Prostitution Will Survive the Rise of the Sexbots
One researcher on why the oldest profession could survive (and perhaps thrive in) technological unemployment.
Image: Flickr/Caroline Davis2010. Below, inset: John Danaher.
As every year goes by, robots are becoming more useful to humans. They’re doing jobs that are too dangerous for us, taking care of our elderly, and even helping give us part of our bodies back. But robots are also developing to fulfill our more primal urges in the form of fully functioning sexbots—something that's already edging it way into reality.
Ethically, the concept of robosex is a somewhat contentious subject. On the one side, some robotics researchers say sexbots could be a boon to certain people, like those who have a disability that gets in the way of achieving physical relationships. They further argue that sexbots could do a lot of good by disrupting the human prostitution industry. But on the other side, some purveyors of social morality (and those who generally think people spend too much time with their smartphones already) fear that sex with machines will lead to the breakdown of human-to-human bonding on any level.
But one scholar from the Institute for Ethics and Emerging Technologies is throwing a spanner into both those arguments. John Danaher holds a PhD from University College Cork and is a lecturer in law at Keele University. He’s recently published a controversial paper in which he argues that sexual robots could actually promote human-to-human relationships. And human prostitution? That could be the hottest gig in town after the robots have taken all our other jobs. I talked to John Danaher at length about everything from the legal issues around robosex to robots displacing human jobs—and where regular prostitution will fit in. Here are the highlights of our discussion.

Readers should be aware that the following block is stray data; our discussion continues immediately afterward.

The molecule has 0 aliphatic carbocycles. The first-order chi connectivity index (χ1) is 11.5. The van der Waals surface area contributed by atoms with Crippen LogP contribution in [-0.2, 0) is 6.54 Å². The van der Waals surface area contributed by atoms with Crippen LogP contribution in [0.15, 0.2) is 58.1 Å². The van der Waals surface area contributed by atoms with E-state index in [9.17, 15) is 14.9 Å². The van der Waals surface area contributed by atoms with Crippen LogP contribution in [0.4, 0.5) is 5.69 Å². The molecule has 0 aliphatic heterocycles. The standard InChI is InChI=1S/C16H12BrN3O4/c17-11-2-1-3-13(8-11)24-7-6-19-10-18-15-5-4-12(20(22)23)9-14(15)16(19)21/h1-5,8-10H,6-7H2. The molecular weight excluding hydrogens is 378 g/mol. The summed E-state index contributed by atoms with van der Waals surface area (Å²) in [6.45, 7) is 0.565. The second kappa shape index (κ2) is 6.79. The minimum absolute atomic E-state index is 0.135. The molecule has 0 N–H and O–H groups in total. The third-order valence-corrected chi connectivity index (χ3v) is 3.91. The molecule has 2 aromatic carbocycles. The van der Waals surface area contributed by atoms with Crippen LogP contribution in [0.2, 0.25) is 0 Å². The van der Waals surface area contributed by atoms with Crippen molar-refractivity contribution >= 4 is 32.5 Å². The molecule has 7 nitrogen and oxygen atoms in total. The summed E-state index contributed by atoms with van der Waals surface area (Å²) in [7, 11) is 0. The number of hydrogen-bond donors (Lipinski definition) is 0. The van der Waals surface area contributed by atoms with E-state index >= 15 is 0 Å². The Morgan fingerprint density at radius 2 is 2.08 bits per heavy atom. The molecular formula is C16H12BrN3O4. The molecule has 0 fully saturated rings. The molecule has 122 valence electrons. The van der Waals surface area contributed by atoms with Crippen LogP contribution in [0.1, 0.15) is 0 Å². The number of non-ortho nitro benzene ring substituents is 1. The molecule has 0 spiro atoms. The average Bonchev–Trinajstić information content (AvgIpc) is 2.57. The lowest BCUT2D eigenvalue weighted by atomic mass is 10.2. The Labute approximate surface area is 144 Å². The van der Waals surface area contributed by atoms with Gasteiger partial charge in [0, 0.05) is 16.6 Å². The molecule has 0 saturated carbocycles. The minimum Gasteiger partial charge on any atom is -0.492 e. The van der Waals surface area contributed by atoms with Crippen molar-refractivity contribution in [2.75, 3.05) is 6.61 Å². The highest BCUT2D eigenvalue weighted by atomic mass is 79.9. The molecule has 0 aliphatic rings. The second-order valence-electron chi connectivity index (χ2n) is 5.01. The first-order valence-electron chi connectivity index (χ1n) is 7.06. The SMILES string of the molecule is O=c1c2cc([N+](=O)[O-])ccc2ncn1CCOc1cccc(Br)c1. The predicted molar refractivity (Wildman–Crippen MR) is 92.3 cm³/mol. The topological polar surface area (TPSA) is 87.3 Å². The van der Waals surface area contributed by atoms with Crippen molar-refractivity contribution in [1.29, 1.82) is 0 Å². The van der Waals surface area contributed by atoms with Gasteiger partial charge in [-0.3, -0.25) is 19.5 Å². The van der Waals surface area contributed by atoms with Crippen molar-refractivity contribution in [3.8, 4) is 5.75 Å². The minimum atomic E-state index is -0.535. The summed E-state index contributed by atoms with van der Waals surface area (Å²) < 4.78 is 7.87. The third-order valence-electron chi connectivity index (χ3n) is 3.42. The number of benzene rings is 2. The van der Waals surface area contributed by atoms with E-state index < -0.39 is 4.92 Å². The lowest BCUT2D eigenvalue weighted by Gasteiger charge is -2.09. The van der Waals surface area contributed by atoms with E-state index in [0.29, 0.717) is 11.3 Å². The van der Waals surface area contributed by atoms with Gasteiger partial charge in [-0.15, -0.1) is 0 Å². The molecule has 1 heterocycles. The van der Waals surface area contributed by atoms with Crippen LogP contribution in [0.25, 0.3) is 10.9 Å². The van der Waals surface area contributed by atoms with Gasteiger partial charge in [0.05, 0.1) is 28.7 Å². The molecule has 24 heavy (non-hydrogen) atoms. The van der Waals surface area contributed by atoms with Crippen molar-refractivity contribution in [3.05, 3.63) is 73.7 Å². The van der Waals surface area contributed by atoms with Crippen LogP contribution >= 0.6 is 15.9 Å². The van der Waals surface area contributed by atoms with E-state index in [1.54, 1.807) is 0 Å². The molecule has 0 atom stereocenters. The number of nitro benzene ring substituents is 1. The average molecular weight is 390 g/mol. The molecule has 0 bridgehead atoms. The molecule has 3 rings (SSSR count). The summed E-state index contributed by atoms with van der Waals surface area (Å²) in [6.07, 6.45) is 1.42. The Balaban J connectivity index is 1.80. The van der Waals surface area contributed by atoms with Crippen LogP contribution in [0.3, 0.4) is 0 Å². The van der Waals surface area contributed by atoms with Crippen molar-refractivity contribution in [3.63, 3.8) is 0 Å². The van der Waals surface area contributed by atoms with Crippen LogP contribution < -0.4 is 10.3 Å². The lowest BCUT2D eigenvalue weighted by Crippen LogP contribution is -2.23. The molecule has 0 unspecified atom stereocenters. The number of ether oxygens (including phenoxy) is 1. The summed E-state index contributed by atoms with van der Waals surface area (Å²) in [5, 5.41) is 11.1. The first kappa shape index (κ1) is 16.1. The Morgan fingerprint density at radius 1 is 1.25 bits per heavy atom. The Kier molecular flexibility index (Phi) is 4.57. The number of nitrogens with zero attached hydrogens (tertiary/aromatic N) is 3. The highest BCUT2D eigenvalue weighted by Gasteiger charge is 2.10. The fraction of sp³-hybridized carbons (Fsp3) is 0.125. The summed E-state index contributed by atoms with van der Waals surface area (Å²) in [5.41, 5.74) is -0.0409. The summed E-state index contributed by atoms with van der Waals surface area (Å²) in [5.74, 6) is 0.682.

Motherboard: Many working in the fields of AI and robotics say a future of sexbots is inevitable—and even preferable to human prostitution. What are some of the advantages of sexbots over human prostitutes?
John Danaher: There are several potential advantages of realistic sexbots over human beings. In my paper, I break them down into four categories. First, sexbots might have legal advantages over humans. In many countries prostitution and its related activities (e.g. advertising, creation of brothels) are illegal. Consequently, sex workers and their clients risk legal liability every time they engage in a transaction. At present, sexbots do not face the same kinds of legal restrictions. That said, this advantage may be temporary. Many Western countries have liberalised their prostitution laws, and as the sexbot industry grows we can expect greater legal regulation and control of it.
Another advantage of sexbots over humans might be in relation to moral and social attitudes. Many people worry about the ethical aspects of human prostitution. Those worries may not arise when it comes to sexbots (though this depends on whether robots can have moral status). A third advantage could be in relation to the risks of contracting a disease. Sexual contact between human beings can, of course, carry the risk of contracting an STD. Provided there is proper sanitation, this risk can be minimised in the case of sexbots. A final advantage of sexbots could be their flexibility and ease of production. Sexbots could be programmed to cater to the demands of their users, they could be produced en masse and, like other industrial robots, they could work tirelessly for no pay.